The social breakdown in this game of class chess is creating new rebellions. What else can we make of this? For example, massive food shortages in one of imperialism’s main countries, Italy, lead the hungry to raid the supermarkets (begging forgiveness because they are starving). And from the apartment balconies the shouts ring out: “As long as my daughter doesn’t even have bread to eat, nothing will return to normal” Absolute poverty has increased by 5.8 percent since 2008 and now has hit 10 percent in Italy’s south. Pressure on the governments of the Spanish State, Italy, Austria, and Germany, among others, to reopen their economies only accentuates these conflicts, along with the risks of contagion.
A year later, what Alan Schwartz said is no longer some cry in the wilderness. More and more sectors of the bourgeoisie are beginning to sound the alarm about uprisings and revolutions on the horizon, and to link them to the punishing conditions faced by precarious workers.
Warning of Revolutions from the Mouths of the Bourgeoisie
Different Western political regimes find themselves entangled in a highly combustible reality: the most precarious sectors of the working class, beaten down by capitalist oppression, low wages, and exhausting workdays, are the same workers on the front lines of the fight against the pandemic or who must work amid the spread of the coronavirus to ensure the functioning of essential branches of production and distribution — without which society would collapse.
This combination tends to raise the expectations of these marginalized segments of the working class and to bring to the surface social unrest led by these precarious workers, who are praised as “heroes” as they are exposed to contagion. They tend to live crammed together with their families in the impoverished neighborhoods, with little or no access to any health system. They are watching their loved ones being sacrificed to the pandemic as it courses through the open veins of the health catastrophe the capitalists have created.
These sectors of the working class, the real “absolute losers” of globalization, have been on the front line of the second cycle of class struggle that has been traversing the world since 2018. After the Yellow Vest revolt began in France in 2018, important struggles began to emerge from Catalonia to Hong Kong: class clashes in the North African countries of Sudan and Algeria; in the Middle Eastern in Lebanon, Iraq, and Iran; a cycle of popular rebellions in Puerto Rico, Honduras, and Haiti; some revolutionary days in Ecuador and Chile; and a coup d’état in Bolivia.
The Spanish daily El País portrays this situation from the perspective of French society, which experienced the Yellow Vests movement beginning less than two years ago:
From the realization that those on the front lines against the virus are often precarious workers and socially marginalized — the supermarket cashiers and delivery people [from the apps], many of them women and immigrants — to the unequal map of the populations affected by the pandemic, behind this moment of national unity lies what political scientist Jérôme Fourquet calls ‘the French archipelago’ … In an article published in Le Figaro with Chloe Morir, of the Jean Jaurès Foundation, Fourquet illustrates the sociology of precarious workers who continue to go to work and cannot resort to working from home, and the Yellow Vests, the protest movement in France of the impoverished middle classes of the small towns of the French interior. Workers, freelancers and wage earners without diplomas are overrepresented both in the Yellow Vest movement and among those who today are on the front lines against the pandemic.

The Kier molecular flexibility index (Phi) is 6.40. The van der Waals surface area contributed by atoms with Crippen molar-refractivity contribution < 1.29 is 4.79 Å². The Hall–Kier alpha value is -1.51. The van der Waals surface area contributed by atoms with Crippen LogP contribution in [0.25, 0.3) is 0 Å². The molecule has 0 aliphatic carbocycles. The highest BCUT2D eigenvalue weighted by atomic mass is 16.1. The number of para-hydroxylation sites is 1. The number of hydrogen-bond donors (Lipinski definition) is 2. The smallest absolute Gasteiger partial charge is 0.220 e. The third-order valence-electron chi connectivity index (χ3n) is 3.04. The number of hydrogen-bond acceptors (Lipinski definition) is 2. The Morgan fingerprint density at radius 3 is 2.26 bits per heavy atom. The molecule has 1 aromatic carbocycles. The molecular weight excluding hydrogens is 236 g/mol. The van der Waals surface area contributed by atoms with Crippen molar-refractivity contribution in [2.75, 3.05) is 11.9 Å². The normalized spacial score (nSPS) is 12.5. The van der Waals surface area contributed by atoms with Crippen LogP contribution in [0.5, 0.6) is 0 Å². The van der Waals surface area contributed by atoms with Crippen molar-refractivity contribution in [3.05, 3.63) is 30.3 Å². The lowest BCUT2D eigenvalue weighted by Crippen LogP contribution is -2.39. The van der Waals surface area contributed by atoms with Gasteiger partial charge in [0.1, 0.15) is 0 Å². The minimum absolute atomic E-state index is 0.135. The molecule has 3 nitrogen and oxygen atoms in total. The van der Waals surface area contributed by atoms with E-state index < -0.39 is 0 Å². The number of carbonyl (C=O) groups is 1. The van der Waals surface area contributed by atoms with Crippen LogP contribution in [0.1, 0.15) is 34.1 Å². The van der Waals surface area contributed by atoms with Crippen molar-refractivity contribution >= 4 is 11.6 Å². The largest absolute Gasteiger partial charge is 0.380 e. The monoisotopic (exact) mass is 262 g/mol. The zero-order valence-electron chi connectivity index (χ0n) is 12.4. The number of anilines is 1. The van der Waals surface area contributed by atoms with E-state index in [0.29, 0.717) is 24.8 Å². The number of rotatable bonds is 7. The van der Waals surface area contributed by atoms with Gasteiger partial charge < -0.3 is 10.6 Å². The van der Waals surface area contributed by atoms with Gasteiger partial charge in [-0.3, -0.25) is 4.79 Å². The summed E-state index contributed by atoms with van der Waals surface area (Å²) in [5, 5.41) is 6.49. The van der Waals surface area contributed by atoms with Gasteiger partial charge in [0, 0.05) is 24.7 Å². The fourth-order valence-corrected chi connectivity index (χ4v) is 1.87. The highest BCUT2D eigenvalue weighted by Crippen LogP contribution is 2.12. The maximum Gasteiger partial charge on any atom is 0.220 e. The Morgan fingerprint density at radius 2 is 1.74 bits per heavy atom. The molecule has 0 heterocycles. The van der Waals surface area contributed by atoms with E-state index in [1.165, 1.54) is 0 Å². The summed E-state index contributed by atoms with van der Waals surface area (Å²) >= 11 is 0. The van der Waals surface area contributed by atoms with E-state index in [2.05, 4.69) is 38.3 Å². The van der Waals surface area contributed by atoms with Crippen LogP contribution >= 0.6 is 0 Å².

In France, the coronavirus death count continues to rise in the impoverished suburbs, like those around Paris, and in cities near the Swiss and German borders (such as Mulhouse), home to an overwhelming majority of precarious workers of African and Asian origin. In these places, 5,252 out of 8,598 people have died in hospitals thus far. In the department of Seine-Saint-Denis, another high-density suburb of Paris — with low wages, deteriorated public services, and a high concentration of immigrants — the increase in deaths compared to last year is 61.6 percent, the second-highest in the country after the region where Mulhouse is located (the increase there is 128 percent, according to data from the National Institute of Statistics and Economic Studies).
In England, research by the Resolution Foundation shows that 40 percent of caregivers of children under 25 earn less than minimum wage, and 60 percent of those who help older people in their own homes are “zero-hour” contract workers who do not guarantee regular pay.2 Workers in the food and mining sectors have to accept temporary contracts, while app drivers (such as those for Uber) receive no sick and have no regulated labor rights.
The existence of these discontented masses is worrying the most clear-sighted (and fearful) heads of the ruling class. Andreas Kluth, a Bloomberg columnist, says with uncommon reason that the health crisis exacerbates all previous social contradictions, and sooner or later will give rise to “social turmoil, up to and including uprisings and revolutions.”
The most misleading cliché about the coronavirus is that it treats us all the same. It doesn’t, neither medically nor economically, socially or psychologically. In particular, Covid-19 exacerbates preexisting conditions of inequality wherever it arrives. Before long, this will cause social turmoil, up to and including uprisings and revolutions.